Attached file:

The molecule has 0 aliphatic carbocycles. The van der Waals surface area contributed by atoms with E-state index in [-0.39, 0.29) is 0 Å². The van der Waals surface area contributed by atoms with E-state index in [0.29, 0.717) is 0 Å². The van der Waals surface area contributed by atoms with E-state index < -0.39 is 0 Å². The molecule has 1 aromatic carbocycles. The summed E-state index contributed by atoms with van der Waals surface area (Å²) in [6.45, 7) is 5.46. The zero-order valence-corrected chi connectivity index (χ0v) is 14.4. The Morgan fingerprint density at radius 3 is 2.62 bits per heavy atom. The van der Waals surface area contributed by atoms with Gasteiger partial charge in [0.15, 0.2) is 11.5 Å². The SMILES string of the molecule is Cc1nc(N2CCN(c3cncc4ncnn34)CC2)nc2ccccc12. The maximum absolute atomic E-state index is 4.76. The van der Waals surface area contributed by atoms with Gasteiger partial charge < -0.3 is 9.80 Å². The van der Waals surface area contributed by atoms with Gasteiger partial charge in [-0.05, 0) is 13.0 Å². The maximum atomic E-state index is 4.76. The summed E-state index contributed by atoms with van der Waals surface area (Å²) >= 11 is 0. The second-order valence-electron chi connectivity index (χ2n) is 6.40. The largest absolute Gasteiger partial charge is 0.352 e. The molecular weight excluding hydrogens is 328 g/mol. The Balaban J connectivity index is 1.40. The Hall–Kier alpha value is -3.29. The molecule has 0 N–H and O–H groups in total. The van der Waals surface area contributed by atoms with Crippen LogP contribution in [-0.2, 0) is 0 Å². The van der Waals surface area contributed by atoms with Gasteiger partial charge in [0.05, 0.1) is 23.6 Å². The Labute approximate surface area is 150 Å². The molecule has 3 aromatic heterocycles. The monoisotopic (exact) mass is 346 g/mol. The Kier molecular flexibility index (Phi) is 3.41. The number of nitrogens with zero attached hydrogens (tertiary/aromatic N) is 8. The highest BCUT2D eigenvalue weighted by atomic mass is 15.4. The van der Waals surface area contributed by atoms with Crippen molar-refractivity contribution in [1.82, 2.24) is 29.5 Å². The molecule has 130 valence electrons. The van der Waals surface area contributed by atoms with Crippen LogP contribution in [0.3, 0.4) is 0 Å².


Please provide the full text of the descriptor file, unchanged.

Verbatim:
The molecule has 0 aliphatic carbocycles. The van der Waals surface area contributed by atoms with E-state index in [-0.39, 0.29) is 0 Å². The van der Waals surface area contributed by atoms with E-state index in [0.29, 0.717) is 0 Å². The van der Waals surface area contributed by atoms with E-state index < -0.39 is 0 Å². The molecule has 1 aromatic carbocycles. The summed E-state index contributed by atoms with van der Waals surface area (Å²) in [6.45, 7) is 5.46. The zero-order valence-corrected chi connectivity index (χ0v) is 14.4. The Morgan fingerprint density at radius 3 is 2.62 bits per heavy atom. The van der Waals surface area contributed by atoms with Gasteiger partial charge in [0.15, 0.2) is 11.5 Å². The SMILES string of the molecule is Cc1nc(N2CCN(c3cncc4ncnn34)CC2)nc2ccccc12. The maximum absolute atomic E-state index is 4.76. The van der Waals surface area contributed by atoms with Gasteiger partial charge < -0.3 is 9.80 Å². The van der Waals surface area contributed by atoms with Gasteiger partial charge in [-0.05, 0) is 13.0 Å². The maximum atomic E-state index is 4.76. The summed E-state index contributed by atoms with van der Waals surface area (Å²) >= 11 is 0. The second-order valence-electron chi connectivity index (χ2n) is 6.40. The largest absolute Gasteiger partial charge is 0.352 e. The molecular weight excluding hydrogens is 328 g/mol. The Balaban J connectivity index is 1.40. The Hall–Kier alpha value is -3.29. The molecule has 0 N–H and O–H groups in total. The van der Waals surface area contributed by atoms with Crippen LogP contribution in [-0.2, 0) is 0 Å². The van der Waals surface area contributed by atoms with Gasteiger partial charge in [0.05, 0.1) is 23.6 Å². The Labute approximate surface area is 150 Å². The molecule has 3 aromatic heterocycles. The monoisotopic (exact) mass is 346 g/mol. The Kier molecular flexibility index (Phi) is 3.41. The number of nitrogens with zero attached hydrogens (tertiary/aromatic N) is 8. The highest BCUT2D eigenvalue weighted by atomic mass is 15.4. The van der Waals surface area contributed by atoms with Crippen molar-refractivity contribution in [1.82, 2.24) is 29.5 Å². The molecule has 130 valence electrons. The van der Waals surface area contributed by atoms with Crippen LogP contribution in [0.3, 0.4) is 0 Å².